It’s nice to hear an upbeat story about someone making a recovery from a traumatic brain injury (TBI), and the Milwaukee Journal Sentinel provided one a few days ago.
My local paper did a profile of Martin de Ridder, a crane operator from Plymouth, Wis. On July 5 de Ridder was working on a $54 million bridge-building project not far from Oshkosh. That day there was a terrible accident. His crane collapsed and fell over, according to the Journal Sentinel.
A truck driver was hit by the falling crane and killed. De Ridder was thrown and suffered a TBI, one that his doctors at Theda Clark Medical Center in Neenah, Wis., thought he would never survive. De Ridder’s neurosurgeon told the Journal Sentinel that he had a blood clot that was so big it was pushing his brain and making it shift. And those kinds of shifts can stretch blood vessels and stop blood from reaching all parts of the brain, according to the Journal Sentinel.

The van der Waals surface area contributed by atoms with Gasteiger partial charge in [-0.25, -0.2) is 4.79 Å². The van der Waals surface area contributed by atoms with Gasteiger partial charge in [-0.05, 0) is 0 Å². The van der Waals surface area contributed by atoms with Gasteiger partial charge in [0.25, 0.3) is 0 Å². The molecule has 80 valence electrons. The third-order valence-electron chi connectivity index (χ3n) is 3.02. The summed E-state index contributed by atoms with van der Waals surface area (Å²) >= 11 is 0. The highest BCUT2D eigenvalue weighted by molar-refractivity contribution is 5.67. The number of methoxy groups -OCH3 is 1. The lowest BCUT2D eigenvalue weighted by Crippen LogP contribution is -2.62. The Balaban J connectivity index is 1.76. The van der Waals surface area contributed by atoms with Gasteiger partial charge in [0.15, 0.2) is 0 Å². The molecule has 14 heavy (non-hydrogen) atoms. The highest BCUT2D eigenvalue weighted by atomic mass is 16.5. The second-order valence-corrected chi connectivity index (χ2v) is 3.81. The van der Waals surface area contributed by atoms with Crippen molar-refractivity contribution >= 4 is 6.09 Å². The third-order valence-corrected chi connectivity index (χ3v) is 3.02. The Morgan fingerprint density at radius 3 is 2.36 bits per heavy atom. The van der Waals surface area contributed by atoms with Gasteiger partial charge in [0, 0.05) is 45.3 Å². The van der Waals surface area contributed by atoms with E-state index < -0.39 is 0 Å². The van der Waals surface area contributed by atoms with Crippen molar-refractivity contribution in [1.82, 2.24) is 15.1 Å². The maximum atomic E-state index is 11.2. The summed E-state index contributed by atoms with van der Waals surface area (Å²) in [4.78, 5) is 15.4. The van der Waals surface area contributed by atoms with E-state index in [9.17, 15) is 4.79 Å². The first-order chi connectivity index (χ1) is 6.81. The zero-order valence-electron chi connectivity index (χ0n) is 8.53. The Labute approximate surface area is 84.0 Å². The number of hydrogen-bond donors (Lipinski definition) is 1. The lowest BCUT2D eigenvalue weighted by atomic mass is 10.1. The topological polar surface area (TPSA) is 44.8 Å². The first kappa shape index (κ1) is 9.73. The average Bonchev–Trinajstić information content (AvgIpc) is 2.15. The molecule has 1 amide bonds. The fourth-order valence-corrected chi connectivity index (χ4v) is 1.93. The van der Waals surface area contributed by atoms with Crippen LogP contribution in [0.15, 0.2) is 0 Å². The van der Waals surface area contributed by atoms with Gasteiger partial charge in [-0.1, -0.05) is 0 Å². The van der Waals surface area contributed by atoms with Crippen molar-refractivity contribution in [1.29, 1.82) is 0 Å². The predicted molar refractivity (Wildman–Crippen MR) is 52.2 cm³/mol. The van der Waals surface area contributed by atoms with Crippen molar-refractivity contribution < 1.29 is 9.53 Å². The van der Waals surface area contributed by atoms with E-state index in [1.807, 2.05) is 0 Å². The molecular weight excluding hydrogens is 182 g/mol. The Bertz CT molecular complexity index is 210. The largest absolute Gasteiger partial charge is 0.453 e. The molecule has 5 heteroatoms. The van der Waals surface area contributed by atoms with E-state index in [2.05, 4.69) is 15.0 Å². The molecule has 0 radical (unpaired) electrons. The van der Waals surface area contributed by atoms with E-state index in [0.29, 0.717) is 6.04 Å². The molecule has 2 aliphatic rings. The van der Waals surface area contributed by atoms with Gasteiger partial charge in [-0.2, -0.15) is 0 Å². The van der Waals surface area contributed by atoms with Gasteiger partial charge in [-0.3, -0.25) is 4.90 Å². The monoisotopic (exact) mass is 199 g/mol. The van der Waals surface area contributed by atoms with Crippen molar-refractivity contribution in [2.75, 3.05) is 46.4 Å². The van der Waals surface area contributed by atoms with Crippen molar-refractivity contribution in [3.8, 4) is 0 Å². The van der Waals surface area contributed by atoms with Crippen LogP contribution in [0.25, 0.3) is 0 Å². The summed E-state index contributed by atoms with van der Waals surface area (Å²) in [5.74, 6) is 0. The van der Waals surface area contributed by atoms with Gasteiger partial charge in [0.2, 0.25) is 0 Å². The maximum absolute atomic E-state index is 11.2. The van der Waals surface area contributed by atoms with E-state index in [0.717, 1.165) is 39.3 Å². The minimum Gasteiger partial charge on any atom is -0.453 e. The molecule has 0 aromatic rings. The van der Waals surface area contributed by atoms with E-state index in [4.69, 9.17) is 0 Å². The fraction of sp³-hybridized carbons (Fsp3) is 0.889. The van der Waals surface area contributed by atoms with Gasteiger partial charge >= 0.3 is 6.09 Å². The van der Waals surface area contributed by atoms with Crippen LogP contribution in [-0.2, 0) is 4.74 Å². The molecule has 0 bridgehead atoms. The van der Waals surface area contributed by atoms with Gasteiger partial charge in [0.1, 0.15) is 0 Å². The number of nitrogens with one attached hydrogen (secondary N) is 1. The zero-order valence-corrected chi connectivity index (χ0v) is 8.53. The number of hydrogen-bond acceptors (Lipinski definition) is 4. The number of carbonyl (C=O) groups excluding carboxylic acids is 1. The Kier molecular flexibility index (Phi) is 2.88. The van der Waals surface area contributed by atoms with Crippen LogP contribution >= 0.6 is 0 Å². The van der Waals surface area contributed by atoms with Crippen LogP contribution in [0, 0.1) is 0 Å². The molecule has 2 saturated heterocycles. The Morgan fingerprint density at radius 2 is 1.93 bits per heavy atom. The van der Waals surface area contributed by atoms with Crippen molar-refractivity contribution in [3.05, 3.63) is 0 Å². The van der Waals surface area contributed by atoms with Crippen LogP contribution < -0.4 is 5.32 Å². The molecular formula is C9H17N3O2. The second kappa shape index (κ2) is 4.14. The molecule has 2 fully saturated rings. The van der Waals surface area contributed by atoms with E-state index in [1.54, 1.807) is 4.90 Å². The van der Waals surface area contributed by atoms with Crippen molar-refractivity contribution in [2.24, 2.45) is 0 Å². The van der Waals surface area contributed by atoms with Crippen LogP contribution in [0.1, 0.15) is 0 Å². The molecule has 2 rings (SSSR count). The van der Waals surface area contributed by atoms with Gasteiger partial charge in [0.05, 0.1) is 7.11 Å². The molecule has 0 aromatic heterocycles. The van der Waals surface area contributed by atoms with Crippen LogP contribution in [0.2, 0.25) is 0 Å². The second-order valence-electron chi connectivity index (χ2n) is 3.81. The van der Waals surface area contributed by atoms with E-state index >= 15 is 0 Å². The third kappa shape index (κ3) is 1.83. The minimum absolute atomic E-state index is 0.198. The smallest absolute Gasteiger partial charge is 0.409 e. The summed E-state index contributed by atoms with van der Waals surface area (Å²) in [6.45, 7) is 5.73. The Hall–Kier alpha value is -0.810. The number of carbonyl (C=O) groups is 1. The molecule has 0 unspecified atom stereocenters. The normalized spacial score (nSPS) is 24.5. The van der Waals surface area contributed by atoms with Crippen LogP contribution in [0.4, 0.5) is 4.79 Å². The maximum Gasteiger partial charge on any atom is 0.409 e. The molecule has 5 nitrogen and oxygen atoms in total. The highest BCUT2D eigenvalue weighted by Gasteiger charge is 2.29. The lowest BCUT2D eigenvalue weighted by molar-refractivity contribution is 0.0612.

Doctors put de Ridder in a medically induced coma and removed two pieces of his skull to allow his brain to swell without being damaged.
Finally, de Ridder was awakened from his coma and spent two months in the hospital, according to the Journal Sentinel. He then spent seven weeks at the Clearview Brain Injury Center in Juneau, and came home Dec. 21.
De Ridder can’t remember his accident, or many of the weeks after it, the Journal Sentinel reported. But in terms of his TBI, his doctors and occupational therapist said that his recovery has been remarkable.
But De Ridder isn’t out of the woods, by any means. He has to have eye surgery and has ringing in his ears, according to the Journal Sentinel. And he’s been told not to run up stairs or play any sports, for fear that any new head injury will be fatal.